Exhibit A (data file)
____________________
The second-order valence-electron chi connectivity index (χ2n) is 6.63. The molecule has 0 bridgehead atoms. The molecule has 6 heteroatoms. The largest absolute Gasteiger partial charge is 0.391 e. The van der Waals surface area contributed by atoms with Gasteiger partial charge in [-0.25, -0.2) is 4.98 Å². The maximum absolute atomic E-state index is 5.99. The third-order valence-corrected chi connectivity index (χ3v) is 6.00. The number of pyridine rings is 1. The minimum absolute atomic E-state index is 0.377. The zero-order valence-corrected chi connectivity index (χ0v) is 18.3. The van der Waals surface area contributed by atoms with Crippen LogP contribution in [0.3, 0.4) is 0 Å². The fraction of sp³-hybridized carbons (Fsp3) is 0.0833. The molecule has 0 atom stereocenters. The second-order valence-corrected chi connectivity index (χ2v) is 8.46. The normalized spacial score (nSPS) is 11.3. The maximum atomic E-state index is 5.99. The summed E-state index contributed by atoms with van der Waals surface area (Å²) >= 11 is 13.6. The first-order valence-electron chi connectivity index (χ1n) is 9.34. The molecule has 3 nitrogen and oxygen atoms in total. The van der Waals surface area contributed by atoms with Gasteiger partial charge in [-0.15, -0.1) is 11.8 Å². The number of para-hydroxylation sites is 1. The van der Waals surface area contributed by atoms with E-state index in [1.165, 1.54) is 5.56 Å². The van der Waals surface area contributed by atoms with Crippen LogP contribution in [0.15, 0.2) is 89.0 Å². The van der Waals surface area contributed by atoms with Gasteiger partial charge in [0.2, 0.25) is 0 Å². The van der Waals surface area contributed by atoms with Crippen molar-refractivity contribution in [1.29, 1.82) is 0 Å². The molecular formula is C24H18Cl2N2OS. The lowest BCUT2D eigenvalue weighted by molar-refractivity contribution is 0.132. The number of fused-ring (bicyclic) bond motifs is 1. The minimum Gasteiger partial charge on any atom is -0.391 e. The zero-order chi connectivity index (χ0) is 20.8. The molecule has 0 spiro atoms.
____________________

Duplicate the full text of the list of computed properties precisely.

The second-order valence-electron chi connectivity index (χ2n) is 6.63. The molecule has 0 bridgehead atoms. The molecule has 6 heteroatoms. The largest absolute Gasteiger partial charge is 0.391 e. The van der Waals surface area contributed by atoms with Gasteiger partial charge in [-0.25, -0.2) is 4.98 Å². The maximum absolute atomic E-state index is 5.99. The third-order valence-corrected chi connectivity index (χ3v) is 6.00. The number of pyridine rings is 1. The minimum absolute atomic E-state index is 0.377. The zero-order valence-corrected chi connectivity index (χ0v) is 18.3. The van der Waals surface area contributed by atoms with Crippen LogP contribution in [0.3, 0.4) is 0 Å². The fraction of sp³-hybridized carbons (Fsp3) is 0.0833. The molecule has 0 atom stereocenters. The second-order valence-corrected chi connectivity index (χ2v) is 8.46. The normalized spacial score (nSPS) is 11.3. The maximum atomic E-state index is 5.99. The summed E-state index contributed by atoms with van der Waals surface area (Å²) >= 11 is 13.6. The first-order valence-electron chi connectivity index (χ1n) is 9.34. The molecule has 3 nitrogen and oxygen atoms in total. The van der Waals surface area contributed by atoms with Gasteiger partial charge in [-0.15, -0.1) is 11.8 Å². The number of para-hydroxylation sites is 1. The van der Waals surface area contributed by atoms with E-state index in [1.165, 1.54) is 5.56 Å². The van der Waals surface area contributed by atoms with Crippen LogP contribution in [0.15, 0.2) is 89.0 Å². The van der Waals surface area contributed by atoms with Gasteiger partial charge in [0.2, 0.25) is 0 Å². The van der Waals surface area contributed by atoms with Crippen molar-refractivity contribution in [1.29, 1.82) is 0 Å². The molecular formula is C24H18Cl2N2OS. The lowest BCUT2D eigenvalue weighted by molar-refractivity contribution is 0.132. The number of fused-ring (bicyclic) bond motifs is 1. The minimum Gasteiger partial charge on any atom is -0.391 e. The zero-order chi connectivity index (χ0) is 20.8. The molecule has 0 spiro atoms.